Written evidence from Andrew Haigh HM Senior Coroner for Staffordshire (South)
- There are substantial differences between Coroners’ areas. Some Coroners have sufficient pathologists. I have no pathologists in my area. I have to direct autopsies to take place on a regular basis and have great difficulties in ensuring they are done. This can cause delay and distress for family members. Overall there is a national shortage of pathologists available to carry out coronial autopsies. The government has been well aware of this for several years but has done absolutely nothing about it. The Hutton report suggested the establishment of large regional centres for autopsies and this made good sense. It has not been progressed. My staff maintain regular contact with bereaved relatives to keep them updated and generally I believe I provide a good service in difficult circumstances. The case for a National Coroners Service can be looked at quite simply – if it was to provide support leading to an overall improvement of Coroners’ services then fine but if it is just going to create an unbeneficial burden of bureaucratic red tape then it should not happen.
- Multiple deaths require an adequate provision of staff and facilities to deal with them. There is also the requirement for routine work still to be handled. While Coroners themselves have some training to deal with such matters (and there is a cadre of specially trained Coroners) there must remain doubts about the conduct of multiple deaths in public disasters if there is inadequate availability of all the various staff required together with the necessary facilities and equipment.
- The Chief Coroner should be properly funded to collate and publish Prevent Future Deaths reports. Either through the Chief Coroner or elsewhere there should be a clear and accessible collection of PFDs specifically covering medical matters.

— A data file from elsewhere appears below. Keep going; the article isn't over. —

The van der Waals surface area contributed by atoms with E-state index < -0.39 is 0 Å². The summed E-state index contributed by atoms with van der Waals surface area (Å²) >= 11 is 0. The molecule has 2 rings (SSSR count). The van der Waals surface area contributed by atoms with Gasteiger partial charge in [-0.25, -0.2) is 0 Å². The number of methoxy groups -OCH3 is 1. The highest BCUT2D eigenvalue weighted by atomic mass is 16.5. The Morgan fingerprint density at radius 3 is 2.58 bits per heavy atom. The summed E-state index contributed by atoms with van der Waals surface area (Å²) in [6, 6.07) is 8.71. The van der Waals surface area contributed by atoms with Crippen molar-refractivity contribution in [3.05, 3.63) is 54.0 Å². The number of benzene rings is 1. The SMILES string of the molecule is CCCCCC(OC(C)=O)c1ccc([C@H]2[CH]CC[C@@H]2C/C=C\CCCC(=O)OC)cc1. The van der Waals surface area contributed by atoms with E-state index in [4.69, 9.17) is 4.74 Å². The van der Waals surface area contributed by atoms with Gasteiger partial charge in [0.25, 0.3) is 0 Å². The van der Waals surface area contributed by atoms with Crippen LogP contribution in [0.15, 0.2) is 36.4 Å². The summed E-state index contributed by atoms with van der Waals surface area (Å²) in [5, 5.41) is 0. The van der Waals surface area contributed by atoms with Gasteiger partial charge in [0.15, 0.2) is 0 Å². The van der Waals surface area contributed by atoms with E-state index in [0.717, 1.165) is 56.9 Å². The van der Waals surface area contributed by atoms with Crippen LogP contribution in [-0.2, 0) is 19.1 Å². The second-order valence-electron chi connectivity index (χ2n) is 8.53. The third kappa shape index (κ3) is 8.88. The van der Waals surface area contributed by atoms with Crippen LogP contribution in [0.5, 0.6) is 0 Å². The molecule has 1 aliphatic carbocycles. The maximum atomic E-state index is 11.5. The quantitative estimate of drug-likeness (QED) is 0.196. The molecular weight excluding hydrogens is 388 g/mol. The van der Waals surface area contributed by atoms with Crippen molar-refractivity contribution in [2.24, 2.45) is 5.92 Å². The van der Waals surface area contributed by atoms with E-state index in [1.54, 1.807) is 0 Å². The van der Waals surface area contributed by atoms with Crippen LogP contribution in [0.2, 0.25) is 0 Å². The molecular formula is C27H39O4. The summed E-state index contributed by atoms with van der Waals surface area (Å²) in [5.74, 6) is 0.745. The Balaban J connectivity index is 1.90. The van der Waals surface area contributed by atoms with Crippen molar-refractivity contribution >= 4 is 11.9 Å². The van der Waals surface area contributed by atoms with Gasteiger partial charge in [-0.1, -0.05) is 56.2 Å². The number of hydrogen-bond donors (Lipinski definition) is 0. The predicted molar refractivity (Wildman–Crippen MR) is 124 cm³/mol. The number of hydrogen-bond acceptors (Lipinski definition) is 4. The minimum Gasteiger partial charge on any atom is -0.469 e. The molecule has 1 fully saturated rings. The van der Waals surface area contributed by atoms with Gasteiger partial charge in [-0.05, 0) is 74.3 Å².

- Covid 19 has changed Coroners’ services. In particular there has been greatly increased use of remote communications. Inquest hearings have been suitably adapted. I have had to attend (remotely) numerous additional meetings. I have however maintained my service in these difficult circumstances. It has not been possible to hold the Inquests where Juries are required and there will be a backlog of these. Consideration should be given to removing completely the need for Juries in the Coroners’ Court as Inquests are not trials.
- Compulsory training for Coroners is beneficial. It has been well managed by the Chief Coroner since that role has existed with support from his training team and the judicial training group. As all newly appointed Coroners are now lawyers (a few may be dual qualified) there should be basic (not expert) training about medical matters.
- Coroners must be adequately enabled to carry out the role they perform. This must include staff, facilities and access to necessary supportive services. Once again I would mention the terrible shortage of pathologists that affects the service I provide to the bereaved and the benefits of establishing large regional autopsy facilities as recommended by the Hutton Report..
- It must be appreciated that Coroners’ areas differ massively. Some Coroners have no prisons in their areas. I have seven prisons in my area which has a dramatic effect on my workload because all prison deaths require inquests and unnatural prison deaths necessitate inquests with Juries (although, as suggested above, I believe this requirement should be removed). Please also remember that in addition to deaths Coroners deal with finds of possible treasure as well. Some Coroners have no reports of treasure – others have dozens every year. Consideration should still be given to the establishment of a national Coroner for Treasure as proposed in the 2009 Coroners and Justice Act (but not implemented).
Despite the difficulties I face I try to provide a decent service. Within the last couple of days I have received an email saying - “I’d just like to add a very big thank you to all of the team at the Coroner’s Office. You have treated us with the sincerest kindness and respect and made a difficult situation easier to cope with”.